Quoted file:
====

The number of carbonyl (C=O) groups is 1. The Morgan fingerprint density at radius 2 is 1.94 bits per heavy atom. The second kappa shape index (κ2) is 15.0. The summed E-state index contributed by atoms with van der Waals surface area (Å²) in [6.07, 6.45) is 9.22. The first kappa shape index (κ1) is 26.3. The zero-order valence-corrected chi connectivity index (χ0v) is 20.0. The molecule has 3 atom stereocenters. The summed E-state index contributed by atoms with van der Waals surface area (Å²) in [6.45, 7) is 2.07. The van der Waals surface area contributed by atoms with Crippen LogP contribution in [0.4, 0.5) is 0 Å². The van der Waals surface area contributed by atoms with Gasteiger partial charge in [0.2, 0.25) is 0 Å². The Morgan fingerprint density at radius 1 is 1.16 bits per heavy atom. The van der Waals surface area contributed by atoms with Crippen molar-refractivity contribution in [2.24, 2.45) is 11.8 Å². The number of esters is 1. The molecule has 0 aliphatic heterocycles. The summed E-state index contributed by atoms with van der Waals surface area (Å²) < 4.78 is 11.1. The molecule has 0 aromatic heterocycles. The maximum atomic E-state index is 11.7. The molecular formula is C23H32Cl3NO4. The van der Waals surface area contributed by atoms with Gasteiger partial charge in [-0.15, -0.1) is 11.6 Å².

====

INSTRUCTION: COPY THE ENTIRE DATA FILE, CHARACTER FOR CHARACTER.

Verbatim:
The number of carbonyl (C=O) groups is 1. The Morgan fingerprint density at radius 2 is 1.94 bits per heavy atom. The second kappa shape index (κ2) is 15.0. The summed E-state index contributed by atoms with van der Waals surface area (Å²) in [6.07, 6.45) is 9.22. The first kappa shape index (κ1) is 26.3. The zero-order valence-corrected chi connectivity index (χ0v) is 20.0. The molecule has 3 atom stereocenters. The summed E-state index contributed by atoms with van der Waals surface area (Å²) in [6.45, 7) is 2.07. The van der Waals surface area contributed by atoms with Crippen LogP contribution in [0.4, 0.5) is 0 Å². The van der Waals surface area contributed by atoms with Gasteiger partial charge in [0.2, 0.25) is 0 Å². The Morgan fingerprint density at radius 1 is 1.16 bits per heavy atom. The van der Waals surface area contributed by atoms with Crippen molar-refractivity contribution in [2.24, 2.45) is 11.8 Å². The number of esters is 1. The molecule has 0 aliphatic heterocycles. The summed E-state index contributed by atoms with van der Waals surface area (Å²) < 4.78 is 11.1. The molecule has 0 aromatic heterocycles. The maximum atomic E-state index is 11.7. The molecular formula is C23H32Cl3NO4. The van der Waals surface area contributed by atoms with Gasteiger partial charge in [-0.15, -0.1) is 11.6 Å².